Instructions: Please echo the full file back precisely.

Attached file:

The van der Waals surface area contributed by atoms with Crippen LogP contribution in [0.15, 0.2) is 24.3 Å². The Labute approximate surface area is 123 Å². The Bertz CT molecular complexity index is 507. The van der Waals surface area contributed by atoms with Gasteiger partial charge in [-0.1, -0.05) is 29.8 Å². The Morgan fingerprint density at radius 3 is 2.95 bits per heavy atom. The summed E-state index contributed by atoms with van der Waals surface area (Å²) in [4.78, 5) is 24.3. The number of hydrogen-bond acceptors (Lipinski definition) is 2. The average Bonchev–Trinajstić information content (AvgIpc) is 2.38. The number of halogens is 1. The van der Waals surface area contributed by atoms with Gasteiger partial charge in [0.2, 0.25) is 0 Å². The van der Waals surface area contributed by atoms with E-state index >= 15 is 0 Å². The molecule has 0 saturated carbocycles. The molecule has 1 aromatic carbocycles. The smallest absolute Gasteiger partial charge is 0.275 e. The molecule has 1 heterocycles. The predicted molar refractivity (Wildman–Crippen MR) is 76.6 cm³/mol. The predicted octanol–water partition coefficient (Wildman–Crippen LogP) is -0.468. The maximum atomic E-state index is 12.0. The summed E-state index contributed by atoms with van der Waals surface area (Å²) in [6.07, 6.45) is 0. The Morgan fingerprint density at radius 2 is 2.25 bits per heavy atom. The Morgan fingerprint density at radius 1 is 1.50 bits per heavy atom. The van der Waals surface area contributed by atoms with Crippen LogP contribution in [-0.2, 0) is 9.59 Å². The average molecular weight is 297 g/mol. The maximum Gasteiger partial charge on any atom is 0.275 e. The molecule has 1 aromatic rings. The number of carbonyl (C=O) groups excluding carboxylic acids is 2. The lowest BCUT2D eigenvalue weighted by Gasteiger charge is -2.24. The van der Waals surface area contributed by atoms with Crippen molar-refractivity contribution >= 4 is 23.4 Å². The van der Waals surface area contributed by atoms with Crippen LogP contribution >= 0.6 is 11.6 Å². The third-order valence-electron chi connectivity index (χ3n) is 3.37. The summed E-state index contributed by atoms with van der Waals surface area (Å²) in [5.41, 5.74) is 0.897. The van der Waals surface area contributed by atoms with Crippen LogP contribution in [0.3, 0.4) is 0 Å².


The van der Waals surface area contributed by atoms with Crippen LogP contribution in [0.15, 0.2) is 24.3 Å². The Labute approximate surface area is 123 Å². The Bertz CT molecular complexity index is 507. The van der Waals surface area contributed by atoms with Gasteiger partial charge in [-0.1, -0.05) is 29.8 Å². The Morgan fingerprint density at radius 3 is 2.95 bits per heavy atom. The summed E-state index contributed by atoms with van der Waals surface area (Å²) in [4.78, 5) is 24.3. The number of hydrogen-bond acceptors (Lipinski definition) is 2. The average Bonchev–Trinajstić information content (AvgIpc) is 2.38. The number of halogens is 1. The van der Waals surface area contributed by atoms with Gasteiger partial charge in [0.2, 0.25) is 0 Å². The van der Waals surface area contributed by atoms with E-state index >= 15 is 0 Å². The molecule has 0 saturated carbocycles. The molecule has 1 aromatic carbocycles. The smallest absolute Gasteiger partial charge is 0.275 e. The molecule has 1 heterocycles. The predicted molar refractivity (Wildman–Crippen MR) is 76.6 cm³/mol. The predicted octanol–water partition coefficient (Wildman–Crippen LogP) is -0.468. The maximum atomic E-state index is 12.0. The summed E-state index contributed by atoms with van der Waals surface area (Å²) in [6.07, 6.45) is 0. The Morgan fingerprint density at radius 2 is 2.25 bits per heavy atom. The Morgan fingerprint density at radius 1 is 1.50 bits per heavy atom. The van der Waals surface area contributed by atoms with Crippen LogP contribution in [-0.2, 0) is 9.59 Å². The average molecular weight is 297 g/mol. The maximum Gasteiger partial charge on any atom is 0.275 e. The molecule has 1 aromatic rings. The number of carbonyl (C=O) groups excluding carboxylic acids is 2. The lowest BCUT2D eigenvalue weighted by Gasteiger charge is -2.24. The van der Waals surface area contributed by atoms with Crippen molar-refractivity contribution >= 4 is 23.4 Å². The van der Waals surface area contributed by atoms with Crippen LogP contribution >= 0.6 is 11.6 Å². The third-order valence-electron chi connectivity index (χ3n) is 3.37. The summed E-state index contributed by atoms with van der Waals surface area (Å²) in [5.41, 5.74) is 0.897. The van der Waals surface area contributed by atoms with Crippen LogP contribution in [0.3, 0.4) is 0 Å².